Gratitude for what’s already possessed is a constant challenge. People naturally trend toward thinking anything they’re accustomed to sucks. But a happier perspective is the reward for those who treasure what’s become standard. Those seeking reasons to already be pleased don’t wait for a firing and eviction to appreciate income and a roof, respectively.
Look to the Buffalo Bills keeping their assets for guidance noticing blessings like wise contract extensions. Preserving the roster is particularly welcome for a team coming off a final four appearance.
Retaining three starters for at least a bit more avoids the sort of roster churn that should be left to playoff outcasts. The only thing better than bringing back players is if they’re good. Let slackers bail, naturally. Consensus seems to indicate happiness that this trio all remain. Can any of them coach hockey?
Matt Milano’s fresh deal supplies the team with the same type of security he applies on the field. Electricity pairs with range to equal a welcome extension.
Running backs hoped he’d not only leave Buffalo but football. Instead, Milano’s boutique cupcake bakery will have to wait. They’re not the only skill players upset: the linebacker in question is capable of covering tight ends and maybe even a low-ranking wide receiver if they’re on the field in high quantity.
Continuing to profit from a late-round steal is especially welcome for a team that often only deploys two of the player category on the field at once. Demonstrate value by not being there. Everyone saw the difference when Milano was missing, as the defense didn’t exactly improve.
The most pressing concern isn’t about Milano’s play but rather how often it’s unavailable. Ample talent sidelined by injury beats a healthy Jet. Still, staying well enough to play is an obvious goal that helps as much as the alignment. The right players can make any coordinator look like a genius.
Meanwhile, bringing back 40 percent of the offensive line in a few days creates security against defensive ends and for game plans. The Daryl Williams who plays for the Bills is my favorite, which is not to disrespect the Australian politician or rugby player. It’s just that I’ve seen this particular one use prototypical tackle measurements effectively for my favorite team. Treating Carolina like a farm team can’t make Roger Goodell happy, which is another reason to embrace the system.
Anticipation about pre-empting free agency depends on the lineman. With an artist like Jon Feliciano, you got no complaints. The presumed starter offers the delightful meanness you want on your line’s interior. I hope other teams hate the deal.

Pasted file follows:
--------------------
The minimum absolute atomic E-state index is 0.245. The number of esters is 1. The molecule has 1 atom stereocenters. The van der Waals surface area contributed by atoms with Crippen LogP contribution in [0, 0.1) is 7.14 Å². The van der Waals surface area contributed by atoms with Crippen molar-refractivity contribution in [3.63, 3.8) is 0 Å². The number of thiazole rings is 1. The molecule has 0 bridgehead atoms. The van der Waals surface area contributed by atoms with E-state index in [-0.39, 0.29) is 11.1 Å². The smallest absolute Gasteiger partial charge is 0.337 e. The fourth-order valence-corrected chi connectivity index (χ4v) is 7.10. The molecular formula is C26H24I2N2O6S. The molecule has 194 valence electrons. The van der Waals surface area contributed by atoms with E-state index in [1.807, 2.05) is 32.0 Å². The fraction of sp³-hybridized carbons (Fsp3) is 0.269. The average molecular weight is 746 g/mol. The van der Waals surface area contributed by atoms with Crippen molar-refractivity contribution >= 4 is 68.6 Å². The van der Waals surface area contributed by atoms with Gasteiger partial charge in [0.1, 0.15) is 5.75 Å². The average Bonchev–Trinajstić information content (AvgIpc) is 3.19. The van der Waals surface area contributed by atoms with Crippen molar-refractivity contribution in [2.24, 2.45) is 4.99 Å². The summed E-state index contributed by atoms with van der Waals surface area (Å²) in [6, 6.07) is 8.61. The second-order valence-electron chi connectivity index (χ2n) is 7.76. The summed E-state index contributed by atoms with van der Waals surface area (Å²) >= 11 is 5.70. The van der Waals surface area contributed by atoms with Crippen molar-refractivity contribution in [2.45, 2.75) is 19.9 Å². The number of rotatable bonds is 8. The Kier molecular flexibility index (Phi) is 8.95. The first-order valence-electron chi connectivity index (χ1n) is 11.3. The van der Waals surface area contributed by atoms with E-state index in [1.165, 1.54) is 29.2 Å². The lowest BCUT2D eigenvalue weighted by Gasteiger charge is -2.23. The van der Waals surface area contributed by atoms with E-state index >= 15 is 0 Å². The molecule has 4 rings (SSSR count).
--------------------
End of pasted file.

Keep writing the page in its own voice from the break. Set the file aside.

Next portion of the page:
Coaches should feel relieved I figured out who should start. The Daryl and Dion Show frame the line’s edges. Mitch Morse kindly accepting a coupon to stay keeps them set at center. And Cody Ford can stay at guard even if the league still calls him a tackle.
A team set at offensive line by March offers eerie comfort. The Bills established continuity, and not in the Sabres way. The best units don’t play as individuals. Reliability spurred by the experience of working together enables the five lions to form Voltron.
I’m hoping to hire Brandon Beane to organize my personal finances. I just have to learn how to negotiate like him first. His new prospective side gig won’t put miles on his car. Buffalo’s financial wizard embodies expertise at stretching his budget. The specifically skilled general manager somehow finds enough cash to dine out every night of the week while affording a Chexx Hockey machine for his rec room.
Clubs win in March even if you can’t tally them. Players who’ll remain part of the future count their nickels instead. The best front offices perform magic tricks to make extra money appear. Fans were told this particular outfit was brushing again the limit. But Beane somehow shook his phone and made funds show up in his PayPal account.
It’s always easier to retain talent than find more. A simple notion that’s not easy to implement seems unspectacular. But like the light switch working, you realize how nice it is that something works when it fails to perform its task.
The front office could’ve saved a great deal by letting Milano run to another team. But then they’d have to find a replacement. Oh, right: you have to pay for talent. And chemistry could be bad enough to make you rewrite your Bumble bio. Franchises can only hope new players fit in with their gang. By contrast, the Bills already have guys known to belong in the locker room. Who wants to change nameplates?
Players who don’t touch the football under normal circumstances make that job easier. The career tallies of direct ground gains for the re-signed players may not impress. Milano has five each of interceptions and fumble recoveries, while Williams fell on the ball once. Lucky Feliciano has two recoveries. They belong to job categories enabling fancier maneuvers.
True excitement doesn’t take the form of replacing a linebacker. Having the same basic team removes the cheap frenzy provided by pondering new lineups. But deploying those who’ve already excelled makes fall more sensational. Transformational transactions are for teams desperate for headlines. At last, that doesn’t include the Bills.
Retaining personnel from a team that won 13 regular times and two bonus outings thrills in continuity. If bringing back the cast is an option, forget seeking replacements. Nobody wants to watch Coy and Vance. Buffalo finally has a team good enough where they don’t have to seek a massive influx of outsiders. You mean they want players back?
Editor’s babble: Thanks, as always, to Anthony Bialy for his poignant contributions to our blog. You can find Anthony on Twitter @AnthonyBialy.